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dc.contributor.authorWaite, Jonathan
dc.date.accessioned2017-12-13T15:30:43Z
dc.date.available2017-12-13T15:30:43Z
dc.date.issued2013
dc.identifier.citationBenbow, S. M. & Waite, J. (2013). Safe ECT practice in people with a physical illness. In: Waite, J. & Easton, A. (eds.) The ECT handbook. 3rd ed. London: Royal College of Psychiatrists, pp. 184-190.en
dc.identifier.isbn9.78E+12
dc.identifier.urihttp://hdl.handle.net/20.500.12904/9173
dc.descriptionAvailable in the Library: http://tinyurl.com/yawuy4dd
dc.description.abstractPeople with a wide range of physical illnesses are successfully treated with ECT (Fink, 1999; American Psychiatric Association, 2001). Abrams (1997) pointed out that the death rate associated with ECT is lower than the spontaneous death rate in the general US population. Some medical problems may cause particular concern, however, especially cardiovascular and neurological problems. During the passage of the electrical stimulus, both blood pressure and heart rate fall and then rise rapidly. There is a sudden, short-lived rise in intracranial pressure and cerebral blood flow, and cerebrovascular permeability increases. Vagal stimulation leads to a sinus bradycardia, sometimes with periods of asystole or electrical silence. This is rapidly replaced by a sympathetically mediated tachycardia, which, by decreasing the oxygen supply to the myocardium and increasing its oxygen consumption, increases cardiac work and can result in ischaemia. Subconvulsive stimuli are known to produce longer periods of bradycardia; this may be a concern when people with established heart disease are being treated using a dose-titration protocol to determine seizure threshold (Abrams, 1991; Dolinski & Zvara, 1997). Another risk factor for longer periods of asystole during ECT is the use of beta-blockers (McCall, 1996). Vagolytic drugs, such as glycopyrrolate and atropine, are sometimes used to attenuate the bradycardia (Applegate, 1997). It is not surprising that there is evidence that people with cardiovascular disease are more at risk of cardiac complications during ECT. Burke et al (1987) reported more complications in people on a greater total number of medications and in those on a greater number of cardiovascular medications. Complications during ECT may also increase as the age of the person being treated increases, although, in a naturalistic study, Brodaty et al (2000) found that the number and severity of adverse events were not associated with age. Most cardiovascular complications are transient and do not prevent successful completion of an ECT course and so Zielinski et al (1998) concluded that ECT can still be used relatively safely for people with severe cardiac disease. The American Psychiatric Association (2001) also states that, in general, people with cardiovascular disease can be safely treated with ECT.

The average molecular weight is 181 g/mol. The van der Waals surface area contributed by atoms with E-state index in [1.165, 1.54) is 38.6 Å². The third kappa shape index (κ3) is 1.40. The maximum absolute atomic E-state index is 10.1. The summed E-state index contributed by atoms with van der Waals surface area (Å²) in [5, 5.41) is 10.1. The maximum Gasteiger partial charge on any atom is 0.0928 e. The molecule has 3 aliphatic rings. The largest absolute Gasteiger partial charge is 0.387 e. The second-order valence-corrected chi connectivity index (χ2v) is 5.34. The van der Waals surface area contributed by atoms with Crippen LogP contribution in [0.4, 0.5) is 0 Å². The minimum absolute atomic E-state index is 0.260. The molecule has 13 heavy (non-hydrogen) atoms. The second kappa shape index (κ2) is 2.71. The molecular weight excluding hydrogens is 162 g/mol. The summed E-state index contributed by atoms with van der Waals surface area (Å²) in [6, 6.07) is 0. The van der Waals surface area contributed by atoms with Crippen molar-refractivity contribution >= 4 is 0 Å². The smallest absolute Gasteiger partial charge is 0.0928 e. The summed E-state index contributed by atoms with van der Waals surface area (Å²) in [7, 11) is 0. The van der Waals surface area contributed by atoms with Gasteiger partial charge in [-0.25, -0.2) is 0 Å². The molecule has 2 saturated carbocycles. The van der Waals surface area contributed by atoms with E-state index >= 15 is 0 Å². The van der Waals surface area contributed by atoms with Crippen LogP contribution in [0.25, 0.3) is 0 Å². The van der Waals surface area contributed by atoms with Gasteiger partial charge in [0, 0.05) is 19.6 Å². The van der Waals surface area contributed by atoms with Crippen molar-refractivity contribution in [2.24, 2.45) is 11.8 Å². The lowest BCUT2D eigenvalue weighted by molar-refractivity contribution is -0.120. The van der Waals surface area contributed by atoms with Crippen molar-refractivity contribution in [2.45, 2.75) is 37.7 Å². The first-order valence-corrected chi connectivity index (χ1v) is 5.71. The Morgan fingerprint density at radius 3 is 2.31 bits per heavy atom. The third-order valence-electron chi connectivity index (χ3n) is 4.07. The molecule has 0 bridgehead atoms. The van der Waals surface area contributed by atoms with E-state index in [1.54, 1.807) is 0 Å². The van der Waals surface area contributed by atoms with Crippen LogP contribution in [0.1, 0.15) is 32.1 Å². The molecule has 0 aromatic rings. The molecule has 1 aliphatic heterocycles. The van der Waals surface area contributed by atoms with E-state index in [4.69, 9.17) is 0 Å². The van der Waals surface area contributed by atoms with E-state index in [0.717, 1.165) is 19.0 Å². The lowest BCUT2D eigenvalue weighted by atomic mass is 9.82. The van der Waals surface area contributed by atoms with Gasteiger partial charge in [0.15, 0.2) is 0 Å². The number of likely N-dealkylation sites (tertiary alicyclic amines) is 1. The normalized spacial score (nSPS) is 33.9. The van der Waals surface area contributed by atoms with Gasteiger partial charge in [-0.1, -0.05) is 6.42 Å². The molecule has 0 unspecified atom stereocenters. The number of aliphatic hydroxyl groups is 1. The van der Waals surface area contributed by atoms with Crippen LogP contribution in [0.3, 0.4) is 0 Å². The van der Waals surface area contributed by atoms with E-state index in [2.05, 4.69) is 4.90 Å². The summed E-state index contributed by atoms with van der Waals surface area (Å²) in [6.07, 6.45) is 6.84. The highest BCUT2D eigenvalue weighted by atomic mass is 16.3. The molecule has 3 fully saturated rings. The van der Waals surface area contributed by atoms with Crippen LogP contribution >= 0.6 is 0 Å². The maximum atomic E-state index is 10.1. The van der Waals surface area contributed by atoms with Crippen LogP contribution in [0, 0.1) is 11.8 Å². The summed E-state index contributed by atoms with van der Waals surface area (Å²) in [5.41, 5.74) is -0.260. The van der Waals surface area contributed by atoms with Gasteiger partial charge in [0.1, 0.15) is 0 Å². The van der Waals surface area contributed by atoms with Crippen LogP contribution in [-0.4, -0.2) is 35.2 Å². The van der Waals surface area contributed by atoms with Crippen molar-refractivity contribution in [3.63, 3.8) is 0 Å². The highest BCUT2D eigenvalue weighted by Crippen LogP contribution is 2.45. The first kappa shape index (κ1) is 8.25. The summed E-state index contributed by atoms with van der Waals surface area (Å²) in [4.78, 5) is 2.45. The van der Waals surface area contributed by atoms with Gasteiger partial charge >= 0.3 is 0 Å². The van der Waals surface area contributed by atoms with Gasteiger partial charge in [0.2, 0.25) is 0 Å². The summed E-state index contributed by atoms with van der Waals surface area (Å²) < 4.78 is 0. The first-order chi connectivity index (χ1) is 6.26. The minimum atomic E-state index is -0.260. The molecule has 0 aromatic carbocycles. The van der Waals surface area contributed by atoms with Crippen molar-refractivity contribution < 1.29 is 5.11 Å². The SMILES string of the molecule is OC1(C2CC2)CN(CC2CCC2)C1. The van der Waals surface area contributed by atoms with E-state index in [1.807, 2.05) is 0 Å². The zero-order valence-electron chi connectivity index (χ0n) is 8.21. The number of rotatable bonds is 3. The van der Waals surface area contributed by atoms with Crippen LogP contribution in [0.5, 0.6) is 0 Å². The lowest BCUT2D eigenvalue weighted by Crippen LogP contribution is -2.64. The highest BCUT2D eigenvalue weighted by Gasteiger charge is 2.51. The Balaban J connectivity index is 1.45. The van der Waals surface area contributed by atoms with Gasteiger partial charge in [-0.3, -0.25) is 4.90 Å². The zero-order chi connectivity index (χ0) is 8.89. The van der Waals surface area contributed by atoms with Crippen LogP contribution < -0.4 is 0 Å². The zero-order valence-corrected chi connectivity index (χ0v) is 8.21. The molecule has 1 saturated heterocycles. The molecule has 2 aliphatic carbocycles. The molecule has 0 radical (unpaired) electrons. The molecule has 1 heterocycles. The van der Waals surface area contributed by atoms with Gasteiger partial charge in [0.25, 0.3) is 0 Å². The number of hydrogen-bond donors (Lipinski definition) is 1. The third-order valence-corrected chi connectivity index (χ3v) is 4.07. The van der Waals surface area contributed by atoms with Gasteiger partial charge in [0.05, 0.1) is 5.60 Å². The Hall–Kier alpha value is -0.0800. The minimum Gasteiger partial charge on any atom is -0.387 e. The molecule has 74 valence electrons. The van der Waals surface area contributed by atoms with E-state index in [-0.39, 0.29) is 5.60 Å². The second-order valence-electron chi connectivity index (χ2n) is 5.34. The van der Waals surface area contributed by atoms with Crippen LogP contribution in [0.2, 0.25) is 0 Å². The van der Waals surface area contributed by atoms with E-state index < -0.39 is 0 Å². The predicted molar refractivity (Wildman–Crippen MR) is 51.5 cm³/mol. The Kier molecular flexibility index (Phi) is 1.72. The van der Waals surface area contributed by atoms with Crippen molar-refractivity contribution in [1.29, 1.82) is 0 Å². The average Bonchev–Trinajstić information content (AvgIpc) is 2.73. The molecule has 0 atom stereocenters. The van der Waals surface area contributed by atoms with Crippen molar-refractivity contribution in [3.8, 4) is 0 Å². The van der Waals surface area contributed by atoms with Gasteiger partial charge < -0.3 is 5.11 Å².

dc.description.urihttp://www.rcpsych.ac.uk/usefulresources/publications/books/rcpp/9781908020581.aspx
dc.subjectElectroconvulsive therapyen
dc.titleSafe ECT practice in people with a physical illnessen
dc.typeBook chapteren
html.description.abstractPeople with a wide range of physical illnesses are successfully treated with ECT (Fink, 1999; American Psychiatric Association, 2001). Abrams (1997) pointed out that the death rate associated with ECT is lower than the spontaneous death rate in the general US population. Some medical problems may cause particular concern, however, especially cardiovascular and neurological problems. During the passage of the electrical stimulus, both blood pressure and heart rate fall and then rise rapidly. There is a sudden, short-lived rise in intracranial pressure and cerebral blood flow, and cerebrovascular permeability increases. Vagal stimulation leads to a sinus bradycardia, sometimes with periods of asystole or electrical silence. This is rapidly replaced by a sympathetically mediated tachycardia, which, by decreasing the oxygen supply to the myocardium and increasing its oxygen consumption, increases cardiac work and can result in ischaemia. Subconvulsive stimuli are known to produce longer periods of bradycardia; this may be a concern when people with established heart disease are being treated using a dose-titration protocol to determine seizure threshold (Abrams, 1991; Dolinski & Zvara, 1997). Another risk factor for longer periods of asystole during ECT is the use of beta-blockers (McCall, 1996). Vagolytic drugs, such as glycopyrrolate and atropine, are sometimes used to attenuate the bradycardia (Applegate, 1997). It is not surprising that there is evidence that people with cardiovascular disease are more at risk of cardiac complications during ECT. Burke et al (1987) reported more complications in people on a greater total number of medications and in those on a greater number of cardiovascular medications. Complications during ECT may also increase as the age of the person being treated increases, although, in a naturalistic study, Brodaty et al (2000) found that the number and severity of adverse events were not associated with age. Most cardiovascular complications are transient and do not prevent successful completion of an ECT course and so Zielinski et al (1998) concluded that ECT can still be used relatively safely for people with severe cardiac disease. The American Psychiatric Association (2001) also states that, in general, people with cardiovascular disease can be safely treated with ECT.


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